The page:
A £20 Bank of England note.
After the Second World War, the £20 denomination did not reappear until Series D in the early 1970s. The predominant colour of this denomination is purple. The reverse of the Series D £20 features a statue of William Shakespeare and the balcony scene from Romeo and Juliet. In 1992 this note was replaced by the first Series E note, featuring the physicist Michael Faraday and the Royal Institution lectures. By 1999 this note had been extensively copied, and therefore it became the first denomination to be replaced by a second Series E design, featuring a bolder denomination figure at the top left of the obverse side, and a reverse side featuring the composer Sir Edward Elgar and Worcester Cathedral.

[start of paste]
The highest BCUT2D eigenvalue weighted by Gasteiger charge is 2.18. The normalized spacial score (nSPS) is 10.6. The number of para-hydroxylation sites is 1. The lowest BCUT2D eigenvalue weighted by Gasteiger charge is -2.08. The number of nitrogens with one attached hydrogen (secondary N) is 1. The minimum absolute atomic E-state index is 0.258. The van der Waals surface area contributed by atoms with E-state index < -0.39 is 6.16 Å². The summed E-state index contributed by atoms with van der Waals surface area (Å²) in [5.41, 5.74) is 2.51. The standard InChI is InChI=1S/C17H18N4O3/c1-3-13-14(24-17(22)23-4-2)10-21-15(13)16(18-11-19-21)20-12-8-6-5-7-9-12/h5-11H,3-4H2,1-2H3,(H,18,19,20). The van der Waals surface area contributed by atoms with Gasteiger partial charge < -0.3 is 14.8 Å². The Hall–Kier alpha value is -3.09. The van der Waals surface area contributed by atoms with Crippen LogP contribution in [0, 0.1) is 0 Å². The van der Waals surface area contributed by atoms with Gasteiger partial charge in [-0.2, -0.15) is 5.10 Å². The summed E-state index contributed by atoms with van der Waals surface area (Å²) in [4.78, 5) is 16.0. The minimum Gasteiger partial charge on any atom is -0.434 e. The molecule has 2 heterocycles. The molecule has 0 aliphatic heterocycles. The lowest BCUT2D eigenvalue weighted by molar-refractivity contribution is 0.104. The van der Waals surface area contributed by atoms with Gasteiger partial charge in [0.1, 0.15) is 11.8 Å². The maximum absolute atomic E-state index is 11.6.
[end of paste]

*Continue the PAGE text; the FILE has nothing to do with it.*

The fifty pound denomination, much beloved of second hand car and antique dealers, did not reappear until 1981 when a Series D design was issued featuring the architect Christopher Wren and the plan of Saint Paul's Cathedral on the reverse of this large note. In 1990 this denomination saw the start of the Series E issue, when the Bank commemorated its own impending tercentenary by putting its first governor, Sir John Houblon on the reverse.

Bank notes issued by the banks in Scotland and Northern Ireland are required to be backed pound for pound by Bank of England notes. Due to the large number of notes issued by these banks it would be cumbersome and wasteful to hold Bank of England notes in the standard denominations. Special one million pound notes are used for this purpose. These are used only internally within the Bank and are never seen in circulation.

In fiction
In Around the World in Eighty Days, Phileas Fogg is hunted around the world under the suspicion that he robbed the Bank of England.
In The Million Pound Note by Mark Twain, a penniless American is given a million-pound note as a practical joke to settle a bet.